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|Safari Name||12 Days of Adventure in the Safariland of Kenya & Tanzania|
Day 1 En route
Our Trails of Africa adventure begins as we board our flight to Europe.
Days 2 & 3 Nairobi
After arrival at Jomo Kenyatta Airport, we’ll be met by our airport representative and driven to the classic Norfolk Hotel, for more than a century the world’s preferred pre- and post-safari stomping ground. The next day we’ll tour the succinctly informative National Museum, consort with the world’s tallest terrestrial animal at the Giraffe Centre, make a pilgrimage to the home of Karen Blixen
Day 4 Tarangire
We fly from Nairobi to northern Tanzania’s Kilimanjaro International Airport, gateway to the great game lands we’re soon to see. After lunch, we fly onward to Tarangire National Park and the Tarangire Sopa Lodge, a classic example of unobtrusive, beautifully designed modern lodge architecture.
Tarangire is an apt place to begin a wildlife safari. Home to just about all the headliner beasts, including a large and robust elephant population, Tarangire also shelters such rarities as the fringe-eared oryx and the long-necked gerenuk, a particularly winsome and creatively constructed antelope. Tarangire charms us with its exemplary African landscapes: acacia trees, brawny brown hills, sweeping vistas, clear nights of “soft velvet,” as Elspeth Huxley wrote. “[Like] a warm conservancy whose great dome was encrusted with all the diamonds in the world, and all the scents in the world were there too, changing like currents in the sea.”
Days 5 & 6 Ngorongoro Crater
We drive from Tarangire up into the green Crater Highlands, weaving our way to our lodge, the Ngorongoro Sopa, perched at well over 7,000 feet on the rim of the fabled Ngorongoro Crater. As geologic masterpieces go, Ngorongoro has had quite a career. It’s been a gigantic peak, perhaps a rival of Kilimanjaro, and, after it blew its snowy top in what must have been a rather impressive explosion (our forefathers over at the nearby Olduvai Gorge, busy getting their humanoid act together, probably saw it), Ngorongoro spent many millennia as an alternately quiet and occasionally bubbling lava lake. Now in an extended pacific mood, the crater is home to upwards of 25,000 personality-rich animals, who roam—as we will—over a sweetly lush area larger than 76 Central Parks.
Days 7 & 8 The Serengeti
After stopping at Olduvai, the symbolic wellspring of our DNA, we drop down to the Serengeti, the known universe’s largest (and, happily for us, most wonderfully watchable) collection of illustrious mammals: elephants, giraffes, tumbling pool-fuls of hippos, elegantly slinking serval cats, zebras with incredibly muscular haunches (leading us to wonder why they were never ridden— very weak backs, that’s why), and scores of species more, all of them going about their business unconcerned by the likes of us. (“But make no mistake,” an old Africa hand once wrote, “these aren’t theme parks. The truest owners of these lands are the animals who roam them free and, if that’s their nature, fiercely.”)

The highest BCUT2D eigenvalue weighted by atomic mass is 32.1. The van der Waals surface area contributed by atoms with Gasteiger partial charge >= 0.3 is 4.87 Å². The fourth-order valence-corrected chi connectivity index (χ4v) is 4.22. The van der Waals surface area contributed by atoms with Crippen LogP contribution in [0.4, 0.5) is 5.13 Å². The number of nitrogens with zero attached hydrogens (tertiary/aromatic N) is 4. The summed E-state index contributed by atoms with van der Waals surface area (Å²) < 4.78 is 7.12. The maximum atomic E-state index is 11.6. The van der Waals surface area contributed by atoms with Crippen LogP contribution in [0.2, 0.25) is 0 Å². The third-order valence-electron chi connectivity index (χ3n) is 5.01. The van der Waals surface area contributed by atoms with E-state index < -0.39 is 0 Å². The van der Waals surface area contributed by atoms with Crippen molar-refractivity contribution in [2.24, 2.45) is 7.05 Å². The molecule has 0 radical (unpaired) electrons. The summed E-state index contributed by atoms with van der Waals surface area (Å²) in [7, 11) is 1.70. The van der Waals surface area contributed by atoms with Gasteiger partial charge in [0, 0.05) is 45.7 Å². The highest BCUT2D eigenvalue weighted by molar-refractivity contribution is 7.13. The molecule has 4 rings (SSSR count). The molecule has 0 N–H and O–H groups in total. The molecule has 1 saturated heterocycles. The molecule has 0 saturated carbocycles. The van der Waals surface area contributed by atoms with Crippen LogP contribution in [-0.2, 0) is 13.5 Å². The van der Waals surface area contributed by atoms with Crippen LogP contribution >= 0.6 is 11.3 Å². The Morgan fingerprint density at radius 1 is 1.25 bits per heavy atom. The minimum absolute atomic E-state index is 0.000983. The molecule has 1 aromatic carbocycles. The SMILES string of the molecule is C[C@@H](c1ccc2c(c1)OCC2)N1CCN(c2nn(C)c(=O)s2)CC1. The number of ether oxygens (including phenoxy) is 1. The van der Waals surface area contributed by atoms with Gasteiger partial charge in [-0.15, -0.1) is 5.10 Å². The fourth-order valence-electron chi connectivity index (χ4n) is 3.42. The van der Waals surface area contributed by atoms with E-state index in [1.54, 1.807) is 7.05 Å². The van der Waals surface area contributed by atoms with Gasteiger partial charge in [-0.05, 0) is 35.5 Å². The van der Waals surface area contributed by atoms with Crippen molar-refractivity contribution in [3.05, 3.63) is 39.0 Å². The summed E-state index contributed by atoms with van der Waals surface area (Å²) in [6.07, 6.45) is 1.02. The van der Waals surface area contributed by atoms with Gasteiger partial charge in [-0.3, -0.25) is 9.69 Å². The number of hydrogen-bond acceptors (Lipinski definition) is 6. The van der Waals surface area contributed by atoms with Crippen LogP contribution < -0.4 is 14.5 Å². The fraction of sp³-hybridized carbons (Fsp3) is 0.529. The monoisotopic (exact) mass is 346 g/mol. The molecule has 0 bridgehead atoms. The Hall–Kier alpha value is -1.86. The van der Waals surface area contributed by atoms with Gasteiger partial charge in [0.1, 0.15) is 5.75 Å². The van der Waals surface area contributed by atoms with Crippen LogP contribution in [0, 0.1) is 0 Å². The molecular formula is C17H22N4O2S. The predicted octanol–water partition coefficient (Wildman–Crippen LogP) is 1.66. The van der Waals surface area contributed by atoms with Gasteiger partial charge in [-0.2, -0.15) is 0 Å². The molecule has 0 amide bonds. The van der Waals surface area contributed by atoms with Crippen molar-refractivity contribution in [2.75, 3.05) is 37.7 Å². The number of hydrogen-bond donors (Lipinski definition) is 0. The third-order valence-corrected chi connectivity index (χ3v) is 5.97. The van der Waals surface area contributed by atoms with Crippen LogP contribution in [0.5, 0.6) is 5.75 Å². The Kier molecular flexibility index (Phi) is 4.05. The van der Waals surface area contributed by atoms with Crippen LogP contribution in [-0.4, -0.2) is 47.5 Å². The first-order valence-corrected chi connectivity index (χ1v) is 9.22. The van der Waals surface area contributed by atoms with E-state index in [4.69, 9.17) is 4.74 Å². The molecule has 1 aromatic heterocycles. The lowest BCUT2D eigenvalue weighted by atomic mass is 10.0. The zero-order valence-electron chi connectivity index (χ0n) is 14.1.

We’ll soak up the essence of the Serengeti from the Sopa Lodge, set on an escarpment overlooking the seemingly limitless plains, enjoying a sundowner after a game drive, watching clouds build up as the day cools, big clouds that “look like you could scoop them up with a spoon,” Elspeth Huxley wrote.
Days 9 & 10 The Maasai Mara
We fly back to Kilimanjaro International, then to Nairobi, and on to the Kenyan section of the Serengeti– Maasai Mara ecosystem, a world treasure, one with no counterpart, anywhere. (During humanity’s tenure, the closest any place on earth has come to equaling the Serengeti’s incredible wealth of wildlife may be paleolithic Siberia, with the ancient North American Plains another contender.) The size of Vermont (with Liechtenstein thrown in for good measure), the Serengeti–Maasai Mara ecosystem is, amongst much else, famed for the dramatic migration of its 1,000,000-plus wildebeest and 750,000-or-so zebras (and the intense attention that migration gets from predators, both mammalian and reptilian). Though the migration reaches seasonal crescendos, the movement of animals—north after the Long Rains, south as the rains return to nourish the southern plains— is more or less continual, and the sight of a two or three-mile-long train of animals on the move is extremely memorable.
Up here in the system’s north, the landscapes are grandly varied but tend to be more green (which is why the migration heads up here, in search of water), with somewhat less savannah than in the south. We’ll be staying in a characteristically attractive tented camp, either Kichwa Tembo or Fairmont Mara Safari Club, both of which take advantage of the Mara’s scenic mix. Kichwa is set in riverine forest on the banks of the Sabaringo River, and the Mara River nearly wraps around the Mara Safari Club. Both camps offer balloon excursions; wafting over the Mara in the piercingly fresh and golden morning, floating over elephants and hippos, feeling a mild and worthy intoxication-by-grandeur, is one of those things that, having done, we wonder how on earth we ever contemplated not doing.
Days 11 & 12 Nairobi & onward
We fly back to Nairobi in the morning for some relaxation and maybe a swim or a nice lunch on the Lord Delamere Terrace at the Norfolk, a guaranteed spirit-lifter before our late evening flights.
Already nostalgic for safari life, we arrive home.